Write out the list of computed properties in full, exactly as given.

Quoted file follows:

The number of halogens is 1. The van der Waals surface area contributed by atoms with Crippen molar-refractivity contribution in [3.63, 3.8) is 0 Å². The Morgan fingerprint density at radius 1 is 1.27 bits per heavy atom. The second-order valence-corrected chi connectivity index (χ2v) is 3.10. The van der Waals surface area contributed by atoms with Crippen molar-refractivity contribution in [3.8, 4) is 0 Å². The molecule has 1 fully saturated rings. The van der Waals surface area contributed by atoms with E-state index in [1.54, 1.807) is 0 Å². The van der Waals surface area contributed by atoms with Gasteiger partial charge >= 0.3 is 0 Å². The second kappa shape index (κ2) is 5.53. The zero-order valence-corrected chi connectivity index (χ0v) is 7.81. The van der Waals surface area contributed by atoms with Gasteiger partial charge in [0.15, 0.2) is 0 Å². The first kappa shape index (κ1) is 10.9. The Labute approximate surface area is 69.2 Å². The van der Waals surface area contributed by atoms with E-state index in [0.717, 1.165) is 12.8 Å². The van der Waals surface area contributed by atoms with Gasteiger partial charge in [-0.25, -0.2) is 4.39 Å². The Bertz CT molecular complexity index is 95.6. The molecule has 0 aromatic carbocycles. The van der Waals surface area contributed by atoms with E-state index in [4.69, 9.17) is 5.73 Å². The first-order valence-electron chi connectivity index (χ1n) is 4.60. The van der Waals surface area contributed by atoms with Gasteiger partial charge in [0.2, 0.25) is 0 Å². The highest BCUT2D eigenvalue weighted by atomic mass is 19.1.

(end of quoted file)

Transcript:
The number of halogens is 1. The van der Waals surface area contributed by atoms with Crippen molar-refractivity contribution in [3.63, 3.8) is 0 Å². The Morgan fingerprint density at radius 1 is 1.27 bits per heavy atom. The second-order valence-corrected chi connectivity index (χ2v) is 3.10. The van der Waals surface area contributed by atoms with Crippen molar-refractivity contribution in [3.8, 4) is 0 Å². The molecule has 1 fully saturated rings. The van der Waals surface area contributed by atoms with E-state index in [1.54, 1.807) is 0 Å². The van der Waals surface area contributed by atoms with Gasteiger partial charge >= 0.3 is 0 Å². The second kappa shape index (κ2) is 5.53. The zero-order valence-corrected chi connectivity index (χ0v) is 7.81. The van der Waals surface area contributed by atoms with Gasteiger partial charge in [0.15, 0.2) is 0 Å². The first kappa shape index (κ1) is 10.9. The Labute approximate surface area is 69.2 Å². The van der Waals surface area contributed by atoms with E-state index in [0.717, 1.165) is 12.8 Å². The van der Waals surface area contributed by atoms with Gasteiger partial charge in [-0.25, -0.2) is 4.39 Å². The Bertz CT molecular complexity index is 95.6. The molecule has 0 aromatic carbocycles. The van der Waals surface area contributed by atoms with E-state index in [4.69, 9.17) is 5.73 Å². The first-order valence-electron chi connectivity index (χ1n) is 4.60. The van der Waals surface area contributed by atoms with Gasteiger partial charge in [0.2, 0.25) is 0 Å². The highest BCUT2D eigenvalue weighted by atomic mass is 19.1.